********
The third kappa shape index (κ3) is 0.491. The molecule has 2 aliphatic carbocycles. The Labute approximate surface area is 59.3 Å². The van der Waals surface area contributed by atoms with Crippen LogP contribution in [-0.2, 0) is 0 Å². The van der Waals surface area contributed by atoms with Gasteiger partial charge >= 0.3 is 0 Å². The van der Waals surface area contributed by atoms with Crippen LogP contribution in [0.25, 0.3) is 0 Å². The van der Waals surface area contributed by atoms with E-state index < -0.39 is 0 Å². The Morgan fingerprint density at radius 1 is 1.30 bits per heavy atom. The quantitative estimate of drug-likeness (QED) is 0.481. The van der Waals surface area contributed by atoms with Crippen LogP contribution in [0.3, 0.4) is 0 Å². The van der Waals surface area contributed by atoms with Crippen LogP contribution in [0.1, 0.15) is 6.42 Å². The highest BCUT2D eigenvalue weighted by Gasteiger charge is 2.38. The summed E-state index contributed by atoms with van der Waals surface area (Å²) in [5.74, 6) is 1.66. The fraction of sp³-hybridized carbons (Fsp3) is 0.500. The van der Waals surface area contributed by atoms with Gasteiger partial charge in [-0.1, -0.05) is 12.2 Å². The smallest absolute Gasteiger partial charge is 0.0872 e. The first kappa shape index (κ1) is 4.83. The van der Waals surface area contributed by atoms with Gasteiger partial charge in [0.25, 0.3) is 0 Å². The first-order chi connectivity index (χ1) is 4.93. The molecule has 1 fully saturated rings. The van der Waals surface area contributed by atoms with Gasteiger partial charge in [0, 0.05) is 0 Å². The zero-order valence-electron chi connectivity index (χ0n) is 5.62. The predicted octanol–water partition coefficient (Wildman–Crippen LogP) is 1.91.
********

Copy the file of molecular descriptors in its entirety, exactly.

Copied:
The third kappa shape index (κ3) is 0.491. The molecule has 2 aliphatic carbocycles. The Labute approximate surface area is 59.3 Å². The van der Waals surface area contributed by atoms with Crippen LogP contribution in [-0.2, 0) is 0 Å². The van der Waals surface area contributed by atoms with Gasteiger partial charge >= 0.3 is 0 Å². The van der Waals surface area contributed by atoms with Crippen LogP contribution in [0.25, 0.3) is 0 Å². The van der Waals surface area contributed by atoms with E-state index < -0.39 is 0 Å². The Morgan fingerprint density at radius 1 is 1.30 bits per heavy atom. The quantitative estimate of drug-likeness (QED) is 0.481. The van der Waals surface area contributed by atoms with Crippen LogP contribution in [0.3, 0.4) is 0 Å². The van der Waals surface area contributed by atoms with Crippen LogP contribution in [0.1, 0.15) is 6.42 Å². The highest BCUT2D eigenvalue weighted by Gasteiger charge is 2.38. The summed E-state index contributed by atoms with van der Waals surface area (Å²) in [5.74, 6) is 1.66. The fraction of sp³-hybridized carbons (Fsp3) is 0.500. The van der Waals surface area contributed by atoms with Gasteiger partial charge in [-0.1, -0.05) is 12.2 Å². The smallest absolute Gasteiger partial charge is 0.0872 e. The first kappa shape index (κ1) is 4.83. The van der Waals surface area contributed by atoms with Gasteiger partial charge in [0.25, 0.3) is 0 Å². The first-order chi connectivity index (χ1) is 4.93. The molecule has 1 fully saturated rings. The van der Waals surface area contributed by atoms with Gasteiger partial charge in [0, 0.05) is 0 Å². The zero-order valence-electron chi connectivity index (χ0n) is 5.62. The predicted octanol–water partition coefficient (Wildman–Crippen LogP) is 1.91.